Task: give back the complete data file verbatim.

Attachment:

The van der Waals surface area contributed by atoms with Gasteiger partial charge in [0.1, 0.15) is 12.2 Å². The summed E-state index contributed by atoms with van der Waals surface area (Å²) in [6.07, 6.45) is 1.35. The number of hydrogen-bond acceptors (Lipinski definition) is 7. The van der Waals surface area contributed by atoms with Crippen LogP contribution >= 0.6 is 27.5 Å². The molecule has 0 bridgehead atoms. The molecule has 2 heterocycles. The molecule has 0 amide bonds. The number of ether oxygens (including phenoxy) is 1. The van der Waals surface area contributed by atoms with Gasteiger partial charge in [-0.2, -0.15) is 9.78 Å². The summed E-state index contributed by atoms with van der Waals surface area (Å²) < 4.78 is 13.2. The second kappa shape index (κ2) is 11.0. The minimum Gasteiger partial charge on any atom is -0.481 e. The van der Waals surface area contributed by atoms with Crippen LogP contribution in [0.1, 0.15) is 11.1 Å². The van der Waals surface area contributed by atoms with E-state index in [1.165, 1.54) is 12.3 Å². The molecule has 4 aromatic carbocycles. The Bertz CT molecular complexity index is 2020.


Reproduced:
The van der Waals surface area contributed by atoms with Gasteiger partial charge in [0.1, 0.15) is 12.2 Å². The summed E-state index contributed by atoms with van der Waals surface area (Å²) in [6.07, 6.45) is 1.35. The number of hydrogen-bond acceptors (Lipinski definition) is 7. The van der Waals surface area contributed by atoms with Crippen LogP contribution >= 0.6 is 27.5 Å². The molecule has 0 bridgehead atoms. The molecule has 2 heterocycles. The molecule has 0 amide bonds. The number of ether oxygens (including phenoxy) is 1. The van der Waals surface area contributed by atoms with Gasteiger partial charge in [-0.2, -0.15) is 9.78 Å². The summed E-state index contributed by atoms with van der Waals surface area (Å²) < 4.78 is 13.2. The second kappa shape index (κ2) is 11.0. The minimum Gasteiger partial charge on any atom is -0.481 e. The van der Waals surface area contributed by atoms with Crippen LogP contribution in [0.1, 0.15) is 11.1 Å². The van der Waals surface area contributed by atoms with E-state index in [1.165, 1.54) is 12.3 Å². The molecule has 4 aromatic carbocycles. The Bertz CT molecular complexity index is 2020.